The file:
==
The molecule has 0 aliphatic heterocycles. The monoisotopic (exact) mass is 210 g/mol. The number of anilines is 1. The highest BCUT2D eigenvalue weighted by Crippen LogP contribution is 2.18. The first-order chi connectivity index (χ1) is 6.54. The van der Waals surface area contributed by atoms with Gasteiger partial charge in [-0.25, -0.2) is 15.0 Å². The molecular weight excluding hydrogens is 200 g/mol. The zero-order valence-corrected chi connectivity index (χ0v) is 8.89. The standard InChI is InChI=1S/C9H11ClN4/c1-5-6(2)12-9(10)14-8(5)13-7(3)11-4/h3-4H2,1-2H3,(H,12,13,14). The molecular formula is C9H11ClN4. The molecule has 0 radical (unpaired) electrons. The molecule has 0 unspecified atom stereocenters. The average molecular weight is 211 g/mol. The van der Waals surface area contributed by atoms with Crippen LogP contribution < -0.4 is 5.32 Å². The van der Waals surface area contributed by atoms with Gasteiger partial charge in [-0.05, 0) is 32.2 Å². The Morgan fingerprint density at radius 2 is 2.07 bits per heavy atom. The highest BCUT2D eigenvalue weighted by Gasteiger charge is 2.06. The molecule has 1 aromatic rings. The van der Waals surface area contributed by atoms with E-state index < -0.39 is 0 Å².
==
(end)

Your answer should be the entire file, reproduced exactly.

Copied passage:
The molecule has 0 aliphatic heterocycles. The monoisotopic (exact) mass is 210 g/mol. The number of anilines is 1. The highest BCUT2D eigenvalue weighted by Crippen LogP contribution is 2.18. The first-order chi connectivity index (χ1) is 6.54. The van der Waals surface area contributed by atoms with Gasteiger partial charge in [-0.25, -0.2) is 15.0 Å². The molecular weight excluding hydrogens is 200 g/mol. The zero-order valence-corrected chi connectivity index (χ0v) is 8.89. The standard InChI is InChI=1S/C9H11ClN4/c1-5-6(2)12-9(10)14-8(5)13-7(3)11-4/h3-4H2,1-2H3,(H,12,13,14). The molecular formula is C9H11ClN4. The molecule has 0 radical (unpaired) electrons. The molecule has 0 unspecified atom stereocenters. The average molecular weight is 211 g/mol. The van der Waals surface area contributed by atoms with Crippen LogP contribution < -0.4 is 5.32 Å². The van der Waals surface area contributed by atoms with Gasteiger partial charge in [-0.05, 0) is 32.2 Å². The Morgan fingerprint density at radius 2 is 2.07 bits per heavy atom. The highest BCUT2D eigenvalue weighted by Gasteiger charge is 2.06. The molecule has 1 aromatic rings. The van der Waals surface area contributed by atoms with E-state index < -0.39 is 0 Å².